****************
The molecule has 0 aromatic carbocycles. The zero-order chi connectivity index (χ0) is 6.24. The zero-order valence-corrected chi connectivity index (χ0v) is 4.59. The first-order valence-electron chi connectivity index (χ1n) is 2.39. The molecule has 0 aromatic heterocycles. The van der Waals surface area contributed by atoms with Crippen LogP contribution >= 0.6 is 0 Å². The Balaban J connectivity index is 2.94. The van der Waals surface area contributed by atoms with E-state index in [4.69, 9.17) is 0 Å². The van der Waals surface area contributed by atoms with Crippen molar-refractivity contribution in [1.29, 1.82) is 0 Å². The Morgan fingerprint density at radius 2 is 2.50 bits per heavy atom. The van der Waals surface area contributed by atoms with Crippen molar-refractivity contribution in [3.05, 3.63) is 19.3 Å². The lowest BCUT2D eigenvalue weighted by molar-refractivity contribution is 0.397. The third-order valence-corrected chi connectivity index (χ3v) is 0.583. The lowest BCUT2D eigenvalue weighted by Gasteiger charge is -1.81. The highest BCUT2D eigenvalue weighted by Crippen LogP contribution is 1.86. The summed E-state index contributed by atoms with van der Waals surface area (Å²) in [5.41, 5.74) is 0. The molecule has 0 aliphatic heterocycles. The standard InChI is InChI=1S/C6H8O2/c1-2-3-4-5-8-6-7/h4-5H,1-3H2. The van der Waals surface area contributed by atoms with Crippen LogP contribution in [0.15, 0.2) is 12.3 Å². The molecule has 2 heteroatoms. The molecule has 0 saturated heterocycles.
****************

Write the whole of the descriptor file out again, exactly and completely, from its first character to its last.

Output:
The molecule has 0 aromatic carbocycles. The zero-order chi connectivity index (χ0) is 6.24. The zero-order valence-corrected chi connectivity index (χ0v) is 4.59. The first-order valence-electron chi connectivity index (χ1n) is 2.39. The molecule has 0 aromatic heterocycles. The van der Waals surface area contributed by atoms with Crippen LogP contribution >= 0.6 is 0 Å². The Balaban J connectivity index is 2.94. The van der Waals surface area contributed by atoms with E-state index in [4.69, 9.17) is 0 Å². The van der Waals surface area contributed by atoms with Crippen molar-refractivity contribution in [1.29, 1.82) is 0 Å². The Morgan fingerprint density at radius 2 is 2.50 bits per heavy atom. The van der Waals surface area contributed by atoms with Crippen molar-refractivity contribution in [3.05, 3.63) is 19.3 Å². The lowest BCUT2D eigenvalue weighted by molar-refractivity contribution is 0.397. The third-order valence-corrected chi connectivity index (χ3v) is 0.583. The lowest BCUT2D eigenvalue weighted by Gasteiger charge is -1.81. The highest BCUT2D eigenvalue weighted by Crippen LogP contribution is 1.86. The summed E-state index contributed by atoms with van der Waals surface area (Å²) in [5.41, 5.74) is 0. The molecule has 0 aliphatic heterocycles. The standard InChI is InChI=1S/C6H8O2/c1-2-3-4-5-8-6-7/h4-5H,1-3H2. The van der Waals surface area contributed by atoms with Crippen LogP contribution in [0.15, 0.2) is 12.3 Å². The molecule has 2 heteroatoms. The molecule has 0 saturated heterocycles.